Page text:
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Herd Immunity in Action

A new study shows that the vaccine against HPV has caused incidences of human papilloma virus to decline, even among women who don't get the vaccine. The vaccine protects against several strains of the virus, which are linked to various cancers. The study found that between 2006 and 2017, rates of vaccination among young women went from zero to 84%, and the prevalence of HPV in the vaccinated women went down from 35% to 6.7%.  

In other findings, the study showed that the prevalence of the four HPV types also dipped among patients who remained unvaccinated: At the outset, about one-third tested positive for those viral strains, and that figure dropped to 19.4 percent over time.

According to Kahn's team, it points to what's called "herd protection" -- where everyone benefits from having a large portion of the population vaccinated against a particular disease.

The finding is not surprising, Park pointed out: As the prevalence of an infection goes down, the overall risk of contracting it goes down.

However, she stressed, parents and young adults should not take that to mean it's safe to go unvaccinated.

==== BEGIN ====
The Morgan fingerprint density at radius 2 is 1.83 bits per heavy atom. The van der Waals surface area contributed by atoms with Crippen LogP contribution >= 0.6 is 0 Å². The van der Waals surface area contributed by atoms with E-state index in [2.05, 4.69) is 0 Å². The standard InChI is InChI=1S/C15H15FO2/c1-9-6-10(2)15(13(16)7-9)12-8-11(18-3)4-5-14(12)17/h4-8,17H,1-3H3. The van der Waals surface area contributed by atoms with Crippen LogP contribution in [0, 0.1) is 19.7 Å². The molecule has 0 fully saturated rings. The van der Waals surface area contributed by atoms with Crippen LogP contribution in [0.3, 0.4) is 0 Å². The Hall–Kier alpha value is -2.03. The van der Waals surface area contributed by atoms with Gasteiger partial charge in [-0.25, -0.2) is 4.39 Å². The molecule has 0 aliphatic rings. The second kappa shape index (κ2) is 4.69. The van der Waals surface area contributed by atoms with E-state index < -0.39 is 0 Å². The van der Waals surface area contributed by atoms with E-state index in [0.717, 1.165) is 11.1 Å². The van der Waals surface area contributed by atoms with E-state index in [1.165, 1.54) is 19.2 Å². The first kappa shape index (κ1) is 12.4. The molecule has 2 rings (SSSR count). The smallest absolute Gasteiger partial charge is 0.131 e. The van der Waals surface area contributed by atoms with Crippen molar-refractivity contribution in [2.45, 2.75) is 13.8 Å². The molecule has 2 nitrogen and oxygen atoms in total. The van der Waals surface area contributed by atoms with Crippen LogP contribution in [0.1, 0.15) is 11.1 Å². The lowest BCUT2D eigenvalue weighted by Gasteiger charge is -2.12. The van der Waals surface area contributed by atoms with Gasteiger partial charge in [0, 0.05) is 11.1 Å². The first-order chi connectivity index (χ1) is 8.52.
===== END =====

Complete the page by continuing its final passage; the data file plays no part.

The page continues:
The declining rates of HPV among unvaccinated women is an example of herd immunity, which means that a disease has more difficulty in spreading when a portion of the host population is immune. The higher percentage of population immunity, the more likely a disease will die out completely. But herd immunity doesn't assure protection for any particular individual. The best protection is vaccination. Read more about the study here. -via reddit

The vaccine has been recommended for girls since 2006. In 2009, the FDA recommended that boys also get the HPV vaccine, which not only protects men from some cancers, but also contributes to herd immunity. Last fall, the recommended upper age for the vaccine was raised from 27 to 45. Adults should check with their insurance company before getting the vaccine, which costs several hundred dollars.

(Image credit: Jan Christian)


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